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Emergency ventilation is a whole range of devices that ensure the elimination of contaminants and harmful impurities, as well as combustion products, gases and aerosol compounds that have arisen in the event of an unforeseen situation at the enterprise. As devices operating in this system, the main and auxiliary exhaust and supply fans, as well as other devices and automation that carry out air exchange in buildings, are used. As a rule, all devices included in such a system are equipped with warning sensors and their automatic activation.
This type of ventilation is used in all buildings and structures where an emergency release of pollution is possible, in concentrations exceeding the maximum permissible values. It is an indispensable element in buildings with a gas fire extinguishing system. With its help, gas is removed from buildings after the operation of the installation.
As a rule, it is designed and installed together with an anti-smoke system in residential buildings, administrative and industrial premises where there is a risk of fire. The joint operation of these systems is designed to ensure the unhindered evacuation of people from the area of fire and increased smoke. A large volume of supply air to the flights of stairs, and the routes of people during evacuation, creates a certain barrier to the penetration of smoke into them.
At the moment, there are several main types of such systems, which are installed depending on technological needs:
- General exhaust systems equipped with auxiliary fans to increase air flow in case of an emergency.
- Isolated from general exchange, with separate air ducts and equipment, in addition to the main ventilation, in case of insufficient air exchange.
- Exhaust system with additional equipment, which is launched in case of failure of the general exchange.
- Supply, with additional equipment, which supplies air to air curtains, flights of stairs and passageways to ensure unimpeded evacuation of people.
In residential and industrial buildings, as a rule, two types of devices are installed. Some remove polluted air, with a high specific gravity, from the lower part of the room, while others remove gases and vapors with a lower density from the upper part of the building.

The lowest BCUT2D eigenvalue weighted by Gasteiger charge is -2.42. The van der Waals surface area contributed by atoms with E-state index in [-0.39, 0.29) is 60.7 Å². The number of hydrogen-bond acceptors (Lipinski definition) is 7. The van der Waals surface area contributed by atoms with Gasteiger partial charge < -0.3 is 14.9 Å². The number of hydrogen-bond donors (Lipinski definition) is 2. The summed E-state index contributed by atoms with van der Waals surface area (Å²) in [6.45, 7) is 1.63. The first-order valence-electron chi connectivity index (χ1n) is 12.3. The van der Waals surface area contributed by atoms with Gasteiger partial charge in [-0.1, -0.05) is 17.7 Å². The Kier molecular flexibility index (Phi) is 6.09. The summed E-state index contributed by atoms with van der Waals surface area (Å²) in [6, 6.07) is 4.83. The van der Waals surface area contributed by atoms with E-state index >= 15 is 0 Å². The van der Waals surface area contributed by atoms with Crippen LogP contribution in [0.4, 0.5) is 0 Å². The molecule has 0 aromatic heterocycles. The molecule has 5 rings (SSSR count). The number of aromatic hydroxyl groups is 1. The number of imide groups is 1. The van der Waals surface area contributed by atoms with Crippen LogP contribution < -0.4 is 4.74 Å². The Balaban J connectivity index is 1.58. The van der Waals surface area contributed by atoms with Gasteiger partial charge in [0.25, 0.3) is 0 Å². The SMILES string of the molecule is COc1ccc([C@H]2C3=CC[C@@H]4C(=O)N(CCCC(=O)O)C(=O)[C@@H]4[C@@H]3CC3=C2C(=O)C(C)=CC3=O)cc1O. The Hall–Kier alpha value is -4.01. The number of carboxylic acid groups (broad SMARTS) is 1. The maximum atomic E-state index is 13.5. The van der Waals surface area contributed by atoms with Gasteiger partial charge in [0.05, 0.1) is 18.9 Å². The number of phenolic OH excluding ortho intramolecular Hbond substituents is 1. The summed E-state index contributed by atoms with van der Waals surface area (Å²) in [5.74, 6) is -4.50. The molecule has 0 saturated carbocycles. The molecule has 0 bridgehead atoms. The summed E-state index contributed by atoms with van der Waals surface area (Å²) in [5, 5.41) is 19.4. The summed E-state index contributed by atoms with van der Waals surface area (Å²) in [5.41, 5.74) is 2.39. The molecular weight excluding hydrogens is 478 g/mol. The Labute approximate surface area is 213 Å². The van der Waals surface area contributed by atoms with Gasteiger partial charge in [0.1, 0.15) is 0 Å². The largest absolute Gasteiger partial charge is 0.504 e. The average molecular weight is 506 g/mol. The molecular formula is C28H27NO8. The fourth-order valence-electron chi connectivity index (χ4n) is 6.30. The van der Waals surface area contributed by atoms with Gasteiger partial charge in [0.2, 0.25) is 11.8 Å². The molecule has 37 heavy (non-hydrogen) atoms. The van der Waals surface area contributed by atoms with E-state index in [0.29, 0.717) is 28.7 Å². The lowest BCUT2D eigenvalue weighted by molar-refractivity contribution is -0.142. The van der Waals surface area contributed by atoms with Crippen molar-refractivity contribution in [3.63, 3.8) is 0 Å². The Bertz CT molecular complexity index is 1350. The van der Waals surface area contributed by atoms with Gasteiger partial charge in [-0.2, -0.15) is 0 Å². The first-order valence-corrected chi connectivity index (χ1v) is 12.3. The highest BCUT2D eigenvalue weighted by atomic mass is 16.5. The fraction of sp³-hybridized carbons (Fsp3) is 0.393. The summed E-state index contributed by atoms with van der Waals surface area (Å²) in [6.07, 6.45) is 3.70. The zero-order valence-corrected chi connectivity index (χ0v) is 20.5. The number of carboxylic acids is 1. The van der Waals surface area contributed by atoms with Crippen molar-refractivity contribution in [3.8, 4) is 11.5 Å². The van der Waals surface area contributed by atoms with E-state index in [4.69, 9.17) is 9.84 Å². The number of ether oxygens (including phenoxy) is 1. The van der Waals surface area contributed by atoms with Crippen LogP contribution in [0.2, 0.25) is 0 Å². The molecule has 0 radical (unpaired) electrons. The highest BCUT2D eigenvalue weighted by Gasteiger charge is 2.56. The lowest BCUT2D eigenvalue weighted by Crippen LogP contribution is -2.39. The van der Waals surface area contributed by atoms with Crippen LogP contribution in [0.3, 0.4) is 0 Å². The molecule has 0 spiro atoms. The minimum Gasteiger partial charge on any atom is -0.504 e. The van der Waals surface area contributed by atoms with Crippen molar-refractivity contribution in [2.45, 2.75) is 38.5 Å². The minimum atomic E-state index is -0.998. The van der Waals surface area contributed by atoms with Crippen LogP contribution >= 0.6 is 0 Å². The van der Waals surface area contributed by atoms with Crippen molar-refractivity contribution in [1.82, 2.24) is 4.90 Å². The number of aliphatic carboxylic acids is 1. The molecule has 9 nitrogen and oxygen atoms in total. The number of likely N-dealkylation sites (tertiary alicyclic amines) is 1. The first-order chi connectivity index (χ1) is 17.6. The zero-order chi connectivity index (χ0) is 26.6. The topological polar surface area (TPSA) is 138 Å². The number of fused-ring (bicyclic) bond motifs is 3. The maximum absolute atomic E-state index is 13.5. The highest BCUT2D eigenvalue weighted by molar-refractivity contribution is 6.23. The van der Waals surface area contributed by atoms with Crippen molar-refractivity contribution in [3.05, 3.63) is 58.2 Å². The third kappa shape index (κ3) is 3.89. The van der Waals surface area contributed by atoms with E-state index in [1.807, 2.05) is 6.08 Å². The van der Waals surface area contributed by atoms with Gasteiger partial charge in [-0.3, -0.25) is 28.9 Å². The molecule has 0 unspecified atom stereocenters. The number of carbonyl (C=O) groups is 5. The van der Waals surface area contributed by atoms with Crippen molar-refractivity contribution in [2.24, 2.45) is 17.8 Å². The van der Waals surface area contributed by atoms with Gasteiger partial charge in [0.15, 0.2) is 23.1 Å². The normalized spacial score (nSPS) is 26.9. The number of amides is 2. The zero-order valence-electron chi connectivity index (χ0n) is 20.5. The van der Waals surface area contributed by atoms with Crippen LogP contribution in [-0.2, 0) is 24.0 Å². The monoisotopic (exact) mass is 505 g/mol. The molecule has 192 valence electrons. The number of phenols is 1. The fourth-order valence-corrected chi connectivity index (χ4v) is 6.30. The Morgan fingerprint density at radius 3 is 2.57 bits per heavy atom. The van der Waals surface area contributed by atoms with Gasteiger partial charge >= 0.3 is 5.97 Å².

There is also a simpler method of emergency ventilation, which many have long and successfully used. This method consists in installing an additional fan that communicates with the main one. If the main fan fails, the auxiliary fan will turn on. In the event of an emergency, both fans start at once.
This method only works if the capacity of the ducts makes it efficient to run the additional equipment.
A number of serious requirements are applied to any emergency ventilation system, regulated by sanitary, building regulations, as well as SNiP 2.04.05-91. The main ones are:
- Polluted air must be removed through ducts located above the roof level.
- Supply air must be supplied to the premises not lower than 2 m from the ground level.
- The work of ventilation in a residential area should be arranged in such a way that the air flow flows from living rooms towards non-residential ones (kitchen, bathroom).
Carrying out calculations during design
An accurate calculation is an integral part of the preparation of project documentation before installing emergency ventilation. The purpose of the calculation is to determine the required emergency air exchange during which the amount of harmful substances, smoke and combustion products in the air will be reduced to the maximum permissible concentration.
If the normative documents do not contain data on the required air exchange in a particular room, then the value of the emergency ventilation rate should be taken at least 8 times per hour.
Based on the data on the concentration of contaminants in the air and the performance of general ventilation, you can use the formulas for calculating the non-stationary mode of the room, for the required air exchange, as well as the required time for evacuation and ventilation.
Lqetcdt + Gdt – Lqdt = Vdt
L — air exchange m3/h;
qetc – concentration of harmful substances in the air mg/m2;
G is the amount of pollutants released mg/h;
t is time;
q — concentration of harmful substances in a ventilated room for a specific period of time mg / m3;
V — total volume of premises m3.
In addition, when designing emergency and smoke ventilation systems, data on the flow rate of smoke removed directly from the room, the number, cross section and installation locations of smoke and check valves, as well as the power and design of exhaust fans are calculated.
The calculation of emergency ventilation is a rather complicated and responsible process, which is why only professionals should be involved in such work.